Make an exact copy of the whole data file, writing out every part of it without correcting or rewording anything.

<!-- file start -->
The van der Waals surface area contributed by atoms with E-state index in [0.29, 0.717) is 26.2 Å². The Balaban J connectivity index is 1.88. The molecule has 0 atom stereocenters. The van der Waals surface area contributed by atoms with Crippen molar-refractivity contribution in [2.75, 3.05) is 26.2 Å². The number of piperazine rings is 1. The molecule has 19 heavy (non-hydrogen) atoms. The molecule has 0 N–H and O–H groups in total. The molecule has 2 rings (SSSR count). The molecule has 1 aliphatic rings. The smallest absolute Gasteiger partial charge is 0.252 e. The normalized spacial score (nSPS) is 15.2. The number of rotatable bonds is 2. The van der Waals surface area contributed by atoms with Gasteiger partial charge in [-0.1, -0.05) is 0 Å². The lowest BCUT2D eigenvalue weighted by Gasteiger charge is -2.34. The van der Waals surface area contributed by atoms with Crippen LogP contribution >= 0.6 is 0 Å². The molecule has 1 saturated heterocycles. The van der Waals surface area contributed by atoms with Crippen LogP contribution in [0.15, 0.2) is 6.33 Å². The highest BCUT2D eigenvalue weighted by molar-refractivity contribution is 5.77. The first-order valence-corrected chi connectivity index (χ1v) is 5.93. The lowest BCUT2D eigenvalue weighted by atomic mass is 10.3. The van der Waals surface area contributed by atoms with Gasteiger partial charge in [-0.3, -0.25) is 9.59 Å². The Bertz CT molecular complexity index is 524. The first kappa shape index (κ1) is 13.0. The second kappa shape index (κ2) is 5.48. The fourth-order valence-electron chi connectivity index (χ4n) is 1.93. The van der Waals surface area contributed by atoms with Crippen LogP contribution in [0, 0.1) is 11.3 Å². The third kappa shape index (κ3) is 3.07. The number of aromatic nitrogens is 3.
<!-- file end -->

The van der Waals surface area contributed by atoms with E-state index in [0.29, 0.717) is 26.2 Å². The Balaban J connectivity index is 1.88. The molecule has 0 atom stereocenters. The van der Waals surface area contributed by atoms with Crippen molar-refractivity contribution in [2.75, 3.05) is 26.2 Å². The number of piperazine rings is 1. The molecule has 19 heavy (non-hydrogen) atoms. The molecule has 0 N–H and O–H groups in total. The molecule has 2 rings (SSSR count). The molecule has 1 aliphatic rings. The smallest absolute Gasteiger partial charge is 0.252 e. The normalized spacial score (nSPS) is 15.2. The number of rotatable bonds is 2. The van der Waals surface area contributed by atoms with Gasteiger partial charge in [-0.1, -0.05) is 0 Å². The lowest BCUT2D eigenvalue weighted by Gasteiger charge is -2.34. The van der Waals surface area contributed by atoms with Crippen LogP contribution >= 0.6 is 0 Å². The molecule has 1 saturated heterocycles. The van der Waals surface area contributed by atoms with Crippen LogP contribution in [0.15, 0.2) is 6.33 Å². The highest BCUT2D eigenvalue weighted by molar-refractivity contribution is 5.77. The first-order valence-corrected chi connectivity index (χ1v) is 5.93. The lowest BCUT2D eigenvalue weighted by atomic mass is 10.3. The van der Waals surface area contributed by atoms with Gasteiger partial charge in [-0.3, -0.25) is 9.59 Å². The Bertz CT molecular complexity index is 524. The first kappa shape index (κ1) is 13.0. The second kappa shape index (κ2) is 5.48. The fourth-order valence-electron chi connectivity index (χ4n) is 1.93. The van der Waals surface area contributed by atoms with Crippen LogP contribution in [0, 0.1) is 11.3 Å². The third kappa shape index (κ3) is 3.07. The number of aromatic nitrogens is 3.